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Canadians Still Crave Homeownership

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It’s a lot harder to afford a home than it used to be, but Canadians still overwhelmingly want to be homeowners.

Three out of four Canadians (76 percent) think homeownership is in their best financial interest long term. So says a recent consumer survey by Mortgage Professionals Canada. This opinion was consistent (plus or minus three percentage points) among all age groups.

Comparatively, just 8 percent felt they’d be further ahead financially by renting. Those aged 23 to 27 were most likely to think so.

Homeownership Advantages

The financial merits of homeownership vs. renting have been debated to death. But the report’s author, MPC Chief Economist Will Dunning, argues the latest research gives the win to homeowners.

“In most situations, owning a home provides a positive (and tax-free) ‘rate of return’ on the owner’s investment of equity, and that rate of return rises over time,” he writes.

Acknowledging that buying a home is not easy—respondents ranked it the second-most stressful major life decision—Dunning suggests it’s worth it, citing multiple reasons that make homeownership attractive.

“We do it because we believe that it will make us better off than if we rent (but) we also buy homes because we see non-financial advantages,” he said.

One of the top non-financial reasons cited by Canadians was having a “stable” home base.

Impact of the new stress test

Among those planning to make a home purchase in the next year, the survey found approximately eight out of 10 are aware of the new stress test requirements.

QUICK EXPLAINER: In recent years the federal government has introduced stress tests for virtually all almost new prime mortgages to ensure borrowers are able to meet their monthly payment obligations in times of economic stress, like fast rising rates. For insured mortgages (typically where the down payment is less than 20 percent), the mortgage is tested at the Bank of Canada’s benchmark 5-year posted rate, which is currently 5.19%. For uninsured mortgages funded by federally regulated financial institutions, the mortgage is tested at the greater of the 5-year posted rate or two percentage points above the borrower’s contract rate. Provincially regulated lenders, like credit unions, are not bound by these rules on uninsured mortgages.

Those polled were of two minds about the stress test rules.

On the one hand, respondents agreed (answering 6.84 on a scale of 1 to 10, with 10 being “strongly agree”) that the stress tests will achieve their stated objective to “ensure that homebuyers will still be able to afford their homes if interest rates rise by a large amount in the future.”

But on the other hand, they also agreed (6.62 out of 10) that the stress tests “will result in more people having to turn to more expensive mortgage options from lenders.” We’re already seeing that today, with non-prime and credit union lenders stealing market share from banks.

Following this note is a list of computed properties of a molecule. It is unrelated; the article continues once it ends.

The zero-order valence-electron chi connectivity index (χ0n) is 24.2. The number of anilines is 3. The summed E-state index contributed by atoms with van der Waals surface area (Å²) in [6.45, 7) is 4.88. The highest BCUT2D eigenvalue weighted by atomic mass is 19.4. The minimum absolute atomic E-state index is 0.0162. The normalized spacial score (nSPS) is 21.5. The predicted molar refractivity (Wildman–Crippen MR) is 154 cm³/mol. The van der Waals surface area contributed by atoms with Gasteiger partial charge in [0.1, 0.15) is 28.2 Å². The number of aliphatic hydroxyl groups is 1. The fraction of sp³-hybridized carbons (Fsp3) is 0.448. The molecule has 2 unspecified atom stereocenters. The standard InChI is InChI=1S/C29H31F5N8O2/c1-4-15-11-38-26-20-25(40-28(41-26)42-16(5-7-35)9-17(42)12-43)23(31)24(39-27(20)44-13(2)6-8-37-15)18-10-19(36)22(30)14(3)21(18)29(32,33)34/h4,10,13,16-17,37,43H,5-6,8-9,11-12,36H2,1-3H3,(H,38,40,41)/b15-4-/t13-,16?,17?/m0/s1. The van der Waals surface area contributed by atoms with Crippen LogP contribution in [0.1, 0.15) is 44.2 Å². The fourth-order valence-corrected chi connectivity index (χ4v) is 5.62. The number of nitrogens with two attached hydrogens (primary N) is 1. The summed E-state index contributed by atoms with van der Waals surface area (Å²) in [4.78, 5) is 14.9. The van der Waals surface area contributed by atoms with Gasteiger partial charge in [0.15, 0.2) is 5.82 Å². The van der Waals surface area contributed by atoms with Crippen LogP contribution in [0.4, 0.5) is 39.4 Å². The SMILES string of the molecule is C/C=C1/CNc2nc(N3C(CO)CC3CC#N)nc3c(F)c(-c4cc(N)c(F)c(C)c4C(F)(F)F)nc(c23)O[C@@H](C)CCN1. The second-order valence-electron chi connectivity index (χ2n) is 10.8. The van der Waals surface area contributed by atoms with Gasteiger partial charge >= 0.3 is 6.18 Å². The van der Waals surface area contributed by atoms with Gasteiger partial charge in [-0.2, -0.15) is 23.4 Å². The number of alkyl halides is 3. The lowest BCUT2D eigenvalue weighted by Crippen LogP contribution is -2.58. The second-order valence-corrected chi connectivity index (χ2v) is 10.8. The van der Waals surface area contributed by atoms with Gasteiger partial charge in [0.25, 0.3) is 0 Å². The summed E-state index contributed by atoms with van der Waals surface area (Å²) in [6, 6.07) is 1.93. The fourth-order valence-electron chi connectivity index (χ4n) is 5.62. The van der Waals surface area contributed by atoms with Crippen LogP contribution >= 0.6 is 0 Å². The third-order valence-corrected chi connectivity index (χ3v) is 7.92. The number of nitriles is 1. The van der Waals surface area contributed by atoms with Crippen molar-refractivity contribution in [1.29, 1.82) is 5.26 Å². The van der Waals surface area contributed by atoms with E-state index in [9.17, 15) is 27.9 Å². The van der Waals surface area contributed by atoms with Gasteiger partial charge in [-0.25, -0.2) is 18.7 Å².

Dunning shared his own concerns with the stress tests, one being that the reference interest rate is being set by the lenders that are being regulated and that “…their rate-setting decisions will be based on their own needs and preferences rather than by any market mechanism.” We see that today with major banks refusing to cut 5-year posted rates materially despite dramatic drops in bond yields.

He sees two problems with this. “Firstly, there is no reason why this process would necessarily produce an estimated interest rate that is ‘correct’ for the purpose,” he wrote. “Secondly, the regulations might give lenders some incentive to keep the reference rate artificially higher than they would otherwise (so that they have more opportunity to “capture” their clients at renewal, blocking higher-debt ratio customers from switching lenders for a better deal).”

On 30-year amortizations

Politicians talk frequently about making housing more affordable for first-time buyers. One idea being floated is the return of 30-year amortizations on insured mortgages. As some will recall, the maximum insured amortization period was reduced from 30 years to the current 25 years in 2012.

MPC’s survey found most Canadians are in favour (6.71 out of 10) of reinstating longer amortizations. Respondents agreed strongly (6.85 out of 10) that bringing back 30-year amortizations would “allow homeowners to control their payments in the critical early stages of their mortgage.”

However, there was agreement (6.15 out of 10) that this would “result in more Canadians being worse off overall at the end of their mortgage” (that’s not necessarily true) and that it would “result in more Canadians purchasing homes that they can’t afford” (6.72 out of 10).

CMHC head, Evan Siddall, has been a vocal opponent of the idea. He argues that longer amortizations will inflate home prices overall, thus negating the benefit. That effect, of course, would be offset if governments fostered more policies to increase housing supply, something that’s been desperately needed for years as people flood our biggest cities.

Dunning noted that 44% of the 1,991 survey participants preferred 30-year amortizations to counter high home. Only 27% thought the government’s recently launched First-Time Home Buyer Incentive was the answer to affordability.